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The ousted auto boss Carlos Ghosn says his fall was like being “hit by a bus” according to business news

The ousted auto boss Carlos Ghosn has compared his fall to a “bus” as he prepares to be questioned by French investigators on allegations of financial misconduct.

Mr Ghosn, once the powerful leader of an alliance between Renault, Nissan and Mitsubishi, fell from power after his arrest in Japan in 2018 – before jumping bail and fling to Lebanon a year later.

He accused the “people who organized the conspiracy” of bringing him down for the resulting “collateral damage” – with several employees facing prison or trial in Japan and Turkey.

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During his stay in Japan, Mr. Ghosn was not allowed to speak to his wife, Carole

Mr Ghosn is now facing legal challenges in France after the Japanese allegations sparked a review of his activities there and the seizure of millions of euros of his assets.

The businessman has denied allegations related to alleged underreporting of his pay and misuse of company funds, claiming he was the victim of a corporate coup.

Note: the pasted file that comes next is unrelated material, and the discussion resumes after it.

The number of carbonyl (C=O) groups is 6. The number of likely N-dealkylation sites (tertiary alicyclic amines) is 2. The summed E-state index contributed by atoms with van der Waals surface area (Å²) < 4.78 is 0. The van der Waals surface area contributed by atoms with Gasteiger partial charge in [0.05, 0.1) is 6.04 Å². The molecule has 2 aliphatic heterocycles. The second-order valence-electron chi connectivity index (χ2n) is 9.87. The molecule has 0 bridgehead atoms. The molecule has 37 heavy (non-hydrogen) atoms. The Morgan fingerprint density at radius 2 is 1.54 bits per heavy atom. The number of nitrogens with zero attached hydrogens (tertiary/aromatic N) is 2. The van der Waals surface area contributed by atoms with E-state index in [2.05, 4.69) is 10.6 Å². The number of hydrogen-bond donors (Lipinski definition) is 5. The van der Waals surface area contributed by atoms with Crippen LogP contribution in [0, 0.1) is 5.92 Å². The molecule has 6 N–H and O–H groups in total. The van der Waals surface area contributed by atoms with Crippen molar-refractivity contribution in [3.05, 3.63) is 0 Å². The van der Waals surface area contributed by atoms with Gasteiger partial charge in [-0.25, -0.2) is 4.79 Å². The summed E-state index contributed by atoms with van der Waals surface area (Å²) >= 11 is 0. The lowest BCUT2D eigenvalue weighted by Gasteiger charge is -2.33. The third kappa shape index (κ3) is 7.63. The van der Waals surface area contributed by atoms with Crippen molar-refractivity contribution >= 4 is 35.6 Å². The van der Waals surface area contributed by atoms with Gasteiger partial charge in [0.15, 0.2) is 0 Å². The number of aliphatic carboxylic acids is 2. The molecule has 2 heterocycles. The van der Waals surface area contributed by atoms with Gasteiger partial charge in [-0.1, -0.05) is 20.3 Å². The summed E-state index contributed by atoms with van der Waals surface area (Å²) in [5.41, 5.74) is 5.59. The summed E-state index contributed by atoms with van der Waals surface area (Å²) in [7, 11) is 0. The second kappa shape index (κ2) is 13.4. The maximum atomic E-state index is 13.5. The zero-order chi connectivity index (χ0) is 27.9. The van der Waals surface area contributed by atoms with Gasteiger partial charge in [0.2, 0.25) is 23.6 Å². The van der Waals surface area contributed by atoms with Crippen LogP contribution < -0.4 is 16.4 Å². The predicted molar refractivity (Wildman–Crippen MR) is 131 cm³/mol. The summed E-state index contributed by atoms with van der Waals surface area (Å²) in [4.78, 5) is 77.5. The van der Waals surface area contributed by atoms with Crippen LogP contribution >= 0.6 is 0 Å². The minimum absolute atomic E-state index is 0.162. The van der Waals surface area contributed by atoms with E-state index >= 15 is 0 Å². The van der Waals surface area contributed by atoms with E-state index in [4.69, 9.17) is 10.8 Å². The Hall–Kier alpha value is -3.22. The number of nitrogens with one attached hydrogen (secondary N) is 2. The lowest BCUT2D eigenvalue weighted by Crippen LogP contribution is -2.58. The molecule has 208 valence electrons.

Reflecting on his demise in an interview with the Associated Press, Ghosn said, “It’s like … you’ve had a heart attack somewhere or been hit by a bus. You’re changing your life.

“Suddenly you are in a completely different reality and you have to adapt to this reality.”

Mr Ghosn said he voluntarily consented to days of questioning in Beirut by judges investigating financial misconduct claims in France.

They’re investigating funding for lavish parties the businessman threw in Versailles, as well as € 11 million in spending on private planes and events organized by a Dutch holding company, as well as subsidies for a car dealership in Oman.

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January 2020: “I faced a 99% conviction rate.”

He denies any wrongdoing.

During his initial detention in Japan, Mr. Ghosn had been in solitary confinement for months and was not allowed to speak to his wife, Carole.

He has said he fled the country after it became clear that he had no chance of getting a fair trial.

Mr. Ghosn told the Associated Press, “In Japan, a Japanese person interrogated me, wrote in Japanese, and asked me to sign things in Japanese that I don’t understand.

“Now I will speak in French and my lawyers will be there.

“Of course, I have a lot more confidence in the French legal system than in the Japanese system.”

Mr Ghosn added that he was “shocked” by one Court decision in the Netherlands last week when he dismissed his lawsuit against a Dutch alliance between Nissan and Mitsubishi and instead asked him to repay 5 million euros.

The businessman said in his interview that he now spends his time preparing his legal defense, teaching, helping start-ups and working on books and documentaries.

He added that he spent six months repairing his home after it was damaged in the massive explosion at a port in Beirut last summer.

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